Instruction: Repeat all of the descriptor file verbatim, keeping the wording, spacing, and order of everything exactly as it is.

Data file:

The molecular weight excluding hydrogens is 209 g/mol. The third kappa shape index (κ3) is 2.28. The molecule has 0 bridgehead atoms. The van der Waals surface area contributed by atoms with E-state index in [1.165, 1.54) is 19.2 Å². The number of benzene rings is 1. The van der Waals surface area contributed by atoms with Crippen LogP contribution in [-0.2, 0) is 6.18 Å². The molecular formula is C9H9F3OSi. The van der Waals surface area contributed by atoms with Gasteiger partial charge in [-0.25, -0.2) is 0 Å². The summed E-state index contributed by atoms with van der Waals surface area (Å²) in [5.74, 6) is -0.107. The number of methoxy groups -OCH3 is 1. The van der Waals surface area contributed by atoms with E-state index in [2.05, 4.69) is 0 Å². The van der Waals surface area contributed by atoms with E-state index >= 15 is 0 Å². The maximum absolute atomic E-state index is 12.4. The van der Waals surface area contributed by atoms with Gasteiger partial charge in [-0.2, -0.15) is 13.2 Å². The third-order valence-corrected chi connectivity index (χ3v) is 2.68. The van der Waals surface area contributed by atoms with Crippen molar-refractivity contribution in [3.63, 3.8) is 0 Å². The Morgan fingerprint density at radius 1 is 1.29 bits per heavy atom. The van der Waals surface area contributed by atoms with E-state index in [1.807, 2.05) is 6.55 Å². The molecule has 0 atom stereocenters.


The molecular weight excluding hydrogens is 209 g/mol. The third kappa shape index (κ3) is 2.28. The molecule has 0 bridgehead atoms. The van der Waals surface area contributed by atoms with E-state index in [1.165, 1.54) is 19.2 Å². The number of benzene rings is 1. The van der Waals surface area contributed by atoms with Crippen LogP contribution in [-0.2, 0) is 6.18 Å². The molecular formula is C9H9F3OSi. The van der Waals surface area contributed by atoms with Gasteiger partial charge in [-0.25, -0.2) is 0 Å². The summed E-state index contributed by atoms with van der Waals surface area (Å²) in [5.74, 6) is -0.107. The number of methoxy groups -OCH3 is 1. The van der Waals surface area contributed by atoms with E-state index in [2.05, 4.69) is 0 Å². The van der Waals surface area contributed by atoms with E-state index >= 15 is 0 Å². The maximum absolute atomic E-state index is 12.4. The van der Waals surface area contributed by atoms with Gasteiger partial charge in [-0.2, -0.15) is 13.2 Å². The third-order valence-corrected chi connectivity index (χ3v) is 2.68. The van der Waals surface area contributed by atoms with Crippen molar-refractivity contribution in [3.63, 3.8) is 0 Å². The Morgan fingerprint density at radius 1 is 1.29 bits per heavy atom. The van der Waals surface area contributed by atoms with E-state index in [1.807, 2.05) is 6.55 Å². The molecule has 0 atom stereocenters.